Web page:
How the Dakota Access Pipeline inspired Calvert ESG research





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By John StreurPresident and CEO, Calvert Research and Management

Washington -- In April 2016, opponents of the Dakota Access Pipeline first set up protest camps in North Dakota -- camps that would later swell to thousands. The $3.8 billion project -- proposed by Dallas-based Energy Transfer Partners (ETP) in December 2014 -- was designed to carry half a million barrels of oil a day over 1,200 miles across four states.

The protests and subsequent publicity shone a bright light on the intersection of corporate interests and the rights of Indigenous people. It sparked broad debate about corporate social responsibility, especially for extractive industries like oil and gas, and pipelines, and the impact on affected communities.

The issues raised underscored Calvert's long-held belief that sustainability principles are key elements for long-term corporate growth and profitability. At the most obvious level, the protests stopped the project several times and created costs for the company and the communities.

From a broader perspective, the Dakota Access Pipeline episode also helped advance our thoughts about how environmental, social and governance (ESG) factors can guide investor choice. We concluded that academic research could be a valuable complement to our own initiatives to elucidate how corporate performance on material ESG factors may be linked to financial results.

Subsequently Calvert sponsored research by Witold J. Henisz and James McGlinch of the University of Pennsylvania's Wharton School, which was then published in the Journal of Applied Corporate Finance. It expands on some of the main issues raised by the Dakota Access Pipeline protests and how companies relate to their community of stakeholders — in this case the local Indigenous population. We believe it is an important contribution to the body of ESG research, especially as it pertains to fixed income, which has received less attention than equities.

ETP was well known for doing a poor job of engaging Indigenous people. In contrast, Calvert has been aware that many companies abide by a set of policies known as "free and informed prior consent." Such policies involve more up-front work, but our experience is that projects generally go more smoothly when there is initial buy-in from the communities.

The ETP episode prompted a number of related questions, such as:

  • How readily available is information about the consent policies employed by companies?
  • Do fixed-income investors distinguish between companies with good consent policies and those lacking them?
  • Does fixed-income pricing reflect such discrepancies between borrowers?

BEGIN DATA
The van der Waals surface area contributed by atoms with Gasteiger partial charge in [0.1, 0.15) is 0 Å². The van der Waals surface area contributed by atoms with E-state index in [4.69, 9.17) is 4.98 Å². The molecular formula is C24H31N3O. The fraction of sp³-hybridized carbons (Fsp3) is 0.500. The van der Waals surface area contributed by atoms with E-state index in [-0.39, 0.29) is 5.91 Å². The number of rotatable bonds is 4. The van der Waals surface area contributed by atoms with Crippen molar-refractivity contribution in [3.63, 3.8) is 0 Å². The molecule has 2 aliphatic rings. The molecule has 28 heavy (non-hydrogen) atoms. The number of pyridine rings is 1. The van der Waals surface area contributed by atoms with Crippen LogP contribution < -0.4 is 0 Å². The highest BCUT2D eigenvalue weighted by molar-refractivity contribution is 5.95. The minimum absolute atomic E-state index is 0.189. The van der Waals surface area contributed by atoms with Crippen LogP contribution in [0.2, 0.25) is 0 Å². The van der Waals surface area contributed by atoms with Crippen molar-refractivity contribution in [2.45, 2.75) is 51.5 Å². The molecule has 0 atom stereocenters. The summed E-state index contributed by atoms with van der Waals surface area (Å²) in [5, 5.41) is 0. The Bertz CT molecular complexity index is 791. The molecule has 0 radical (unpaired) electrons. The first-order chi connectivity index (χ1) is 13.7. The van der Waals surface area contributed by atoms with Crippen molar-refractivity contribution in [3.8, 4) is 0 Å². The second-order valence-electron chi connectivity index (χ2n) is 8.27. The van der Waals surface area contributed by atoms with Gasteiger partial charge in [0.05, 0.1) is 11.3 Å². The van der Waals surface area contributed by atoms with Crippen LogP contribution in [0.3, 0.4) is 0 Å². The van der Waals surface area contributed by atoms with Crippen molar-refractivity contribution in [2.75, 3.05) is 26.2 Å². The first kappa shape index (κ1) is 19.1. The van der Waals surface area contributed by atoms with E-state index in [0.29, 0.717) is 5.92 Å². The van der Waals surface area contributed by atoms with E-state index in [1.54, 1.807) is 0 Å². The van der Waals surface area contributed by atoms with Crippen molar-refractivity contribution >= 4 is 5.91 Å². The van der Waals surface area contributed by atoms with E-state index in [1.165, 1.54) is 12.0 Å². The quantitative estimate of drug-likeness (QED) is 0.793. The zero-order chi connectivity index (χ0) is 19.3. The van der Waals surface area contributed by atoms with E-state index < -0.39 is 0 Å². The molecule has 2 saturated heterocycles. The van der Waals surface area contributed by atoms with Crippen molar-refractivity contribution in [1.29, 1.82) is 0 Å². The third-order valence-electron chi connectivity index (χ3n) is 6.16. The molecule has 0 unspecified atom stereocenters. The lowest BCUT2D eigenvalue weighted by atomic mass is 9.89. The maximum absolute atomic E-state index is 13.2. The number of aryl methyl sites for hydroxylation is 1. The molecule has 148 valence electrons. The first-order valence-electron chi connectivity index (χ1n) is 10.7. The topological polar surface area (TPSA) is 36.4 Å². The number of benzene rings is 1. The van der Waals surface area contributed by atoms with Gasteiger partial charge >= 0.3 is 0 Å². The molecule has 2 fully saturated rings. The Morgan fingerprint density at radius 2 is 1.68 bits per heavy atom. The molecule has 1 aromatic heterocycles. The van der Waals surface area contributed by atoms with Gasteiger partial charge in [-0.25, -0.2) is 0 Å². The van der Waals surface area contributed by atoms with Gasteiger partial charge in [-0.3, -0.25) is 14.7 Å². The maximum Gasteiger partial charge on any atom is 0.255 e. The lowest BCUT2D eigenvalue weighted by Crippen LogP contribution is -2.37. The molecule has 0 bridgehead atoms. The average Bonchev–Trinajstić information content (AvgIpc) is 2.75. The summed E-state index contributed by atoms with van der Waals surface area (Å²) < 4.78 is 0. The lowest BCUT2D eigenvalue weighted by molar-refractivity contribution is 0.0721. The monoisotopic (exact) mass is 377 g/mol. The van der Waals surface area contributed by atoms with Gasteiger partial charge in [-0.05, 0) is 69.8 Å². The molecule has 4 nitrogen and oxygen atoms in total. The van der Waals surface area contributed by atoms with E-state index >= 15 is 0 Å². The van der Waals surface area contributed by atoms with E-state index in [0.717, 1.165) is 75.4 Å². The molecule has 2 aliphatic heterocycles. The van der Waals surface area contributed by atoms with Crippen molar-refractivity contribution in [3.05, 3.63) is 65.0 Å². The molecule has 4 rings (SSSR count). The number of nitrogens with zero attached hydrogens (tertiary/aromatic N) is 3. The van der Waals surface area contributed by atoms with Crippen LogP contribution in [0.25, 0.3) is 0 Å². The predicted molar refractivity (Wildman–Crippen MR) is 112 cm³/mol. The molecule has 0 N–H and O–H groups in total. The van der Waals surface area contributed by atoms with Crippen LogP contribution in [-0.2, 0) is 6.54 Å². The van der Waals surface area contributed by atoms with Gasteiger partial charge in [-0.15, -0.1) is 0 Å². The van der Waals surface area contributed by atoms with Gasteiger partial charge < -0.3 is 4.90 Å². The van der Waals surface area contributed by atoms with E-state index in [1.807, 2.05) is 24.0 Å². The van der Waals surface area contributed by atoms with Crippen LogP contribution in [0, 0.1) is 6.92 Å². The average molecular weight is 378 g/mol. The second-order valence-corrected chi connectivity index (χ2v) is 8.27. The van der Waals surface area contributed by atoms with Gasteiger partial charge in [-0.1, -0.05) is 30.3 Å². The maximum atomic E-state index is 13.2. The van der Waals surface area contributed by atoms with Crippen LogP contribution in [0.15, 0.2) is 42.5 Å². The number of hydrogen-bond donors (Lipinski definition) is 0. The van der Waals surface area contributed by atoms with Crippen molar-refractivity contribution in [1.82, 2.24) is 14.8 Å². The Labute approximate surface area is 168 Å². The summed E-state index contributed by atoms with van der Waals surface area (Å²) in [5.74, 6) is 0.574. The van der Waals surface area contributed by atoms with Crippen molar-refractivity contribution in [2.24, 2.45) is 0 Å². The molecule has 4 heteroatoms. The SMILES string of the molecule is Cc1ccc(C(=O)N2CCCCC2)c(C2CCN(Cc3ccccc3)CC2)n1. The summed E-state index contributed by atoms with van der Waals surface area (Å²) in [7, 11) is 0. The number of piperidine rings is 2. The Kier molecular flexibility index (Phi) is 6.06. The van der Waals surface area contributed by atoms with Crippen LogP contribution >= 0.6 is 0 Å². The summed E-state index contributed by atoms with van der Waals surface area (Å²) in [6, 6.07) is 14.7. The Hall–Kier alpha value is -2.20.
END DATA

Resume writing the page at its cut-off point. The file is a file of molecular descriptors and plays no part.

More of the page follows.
• How broadly applicable is the experience of consent policies to a wider range of environmental, social and governance factors?
  • Could a company's performance on ESG factors be predictive of its susceptibility to negative credit events in general, like revenue shortfalls, lawsuits, strikes and layoffs?

Our initial observations of the Dakota Access Pipeline event indicated that relevant ESG data was readily available for investors, but it wasn't accurately priced into fixed-income models. This was an important starting point for tackling the questions noted above, through the research of Calvert, Henisz and McGlinch, and a range of other academic studies we have sponsored.

Since the days of the Dakota Access Pipeline, Calvert has significantly enhanced our capabilities for tying social impact to financial materiality. For example, we employ a proprietary framework that generates quantitative key performance indicators (KPIs) derived from public information reported by companies, focusing on ESG factors. KPIs allow analysts to measure qualitative information, and rate and rank company performance relative to its peer group. Analysts are able to identify companies that are improving, leading or lagging compared to the industry standard.

Bottom line: For Calvert, the lessons inspired by the Dakota Access Pipeline continue to strengthen the case that social responsibility is a key factor in financial performance, to the potential benefit of both investors and communities.

The views expressed in these posts are those of the authors and are current only through the date stated. These views are subject to change at any time based upon market or other conditions, and Eaton Vance disclaims any responsibility to update such views. These views may not be relied upon as investment advice and, because investment decisions for Eaton Vance are based on many factors, may not be relied upon as an indication of trading intent on behalf of any Eaton Vance strategy. The discussion herein is general in nature and is provided for informational purposes only. There is no guarantee as to its accuracy or completeness.